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Old 02-25-2011, 09:16 AM   #1
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Septic tank full?


Some may remember me plumbing in my basement bath. Well, the basement still isn't completed. But I have an issue that showed up last night. Yesterday we got about 3 inches of rain. The sump pump ran as it should, however, the ejector pump runs every 15 or 20 mins as well. I know there is no rain water getting into the ejector well, so is it possible or plausible that the septic tank is full and with the extra water we got causing a back flow into the ejector well? It has a check valve, but I can hear water trickling in on the waste side. Everything is new. I figured the check valve doesn't seal absolute, is that correct? Any insight would be appreciated.

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Old 02-25-2011, 11:05 AM   #2
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Septic tank full?


You can get backflow through your drain pipes from a septic system whenever the ground becomes saturated by a rain storm. As the ground water goes down, it may clear itself up. Or, you can have your tank pumped out, which will allow usage until it fills again or until the water table recedes.
You should not get any backflow through any check valve unless there is something that has gotten into the valve (trash, paper, etc.) preventing it from closing as it should.
If you can't get your fixtures to drain properly, I would have the tank pumped out. It costs about $265 here to have a 1,000-gallon septic tank pumped, but it varies all over the ballpark depending upong location.
Good Luck!
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Old 02-25-2011, 12:38 PM   #3
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Septic tank full?


Storm water, gutter water, ground water, and sump pump water are not supposed to get into the septic tank. If due to collapsed underground pipes or other reasons this water does get in in noticeable quantities, you will need to fix it or you will continue to have septic system problems.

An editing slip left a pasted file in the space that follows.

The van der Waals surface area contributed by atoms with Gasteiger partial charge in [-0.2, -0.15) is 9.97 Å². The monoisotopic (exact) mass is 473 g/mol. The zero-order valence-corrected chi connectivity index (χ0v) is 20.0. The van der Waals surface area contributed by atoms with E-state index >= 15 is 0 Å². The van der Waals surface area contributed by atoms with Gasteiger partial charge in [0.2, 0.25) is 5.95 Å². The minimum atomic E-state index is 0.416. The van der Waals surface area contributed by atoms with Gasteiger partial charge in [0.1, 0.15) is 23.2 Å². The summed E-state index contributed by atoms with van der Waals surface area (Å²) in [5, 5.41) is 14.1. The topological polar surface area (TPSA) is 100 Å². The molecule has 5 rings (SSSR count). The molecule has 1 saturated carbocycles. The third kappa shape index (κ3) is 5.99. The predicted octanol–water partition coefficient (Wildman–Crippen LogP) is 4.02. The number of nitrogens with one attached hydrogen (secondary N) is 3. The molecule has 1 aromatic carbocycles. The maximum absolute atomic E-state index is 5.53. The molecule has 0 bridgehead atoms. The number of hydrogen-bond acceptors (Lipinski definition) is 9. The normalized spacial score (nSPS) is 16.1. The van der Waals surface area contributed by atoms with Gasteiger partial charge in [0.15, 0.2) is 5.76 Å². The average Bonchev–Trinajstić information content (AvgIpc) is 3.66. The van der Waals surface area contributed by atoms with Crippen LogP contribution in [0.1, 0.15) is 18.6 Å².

The septic tank normally rests at about 85% full. It is pumped out only to get rid of semisolid matter, sludge, fibrous matter such as from an accidentally flushed tampon, and (on top) grease and scum. If the leach field is clogged from roots or grease, pumping the septic tank again will not cure that other to buy some time (a few days) until you can redo the leach field.
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Old 02-27-2011, 04:27 PM   #4
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Septic tank full?


Sorry for the lack of response. I have been out of town all weekend.

When I installed the ejector pump in the crock, the crock had about 5 gals of water in it. I figured it was from sitting open during construction. The lid was bolted on, but the pipe flanges were open where the pipes would go in the lid. I guess I could close the valve in the waste line (with the pump unplugged) and watch the closet flange to see if water fills it. If it does, that would tell me the water is not coming from the waste line. Correct? If I do see water filling the waste pipe at the water closet, I can open the valve and plug the ejector pump back in so I don't get backup in the basement.
I will report back......
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Old 02-27-2011, 06:39 PM   #5
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Okay, here's what I have discovered. If I shut off the valve to the ejection line and unplug the pump, I hear water trickling in. Most noticeable from the toilet flange. While I was doing this test, I had a flash back of the crock/pit in the floor. I remember there being a crack that ran vertically from the top down about 6 or 8 inches. I saw it when I was doing the pump install, but since I never had water back up in the basement from the pit, I figured it was no big deal. I can only suspect, without taking the lid off the pit, that ground water in leaking into the pit thru this crack. This is the first time this has done this and it's been installed for a couple months now. The sump pump is right next to the pit.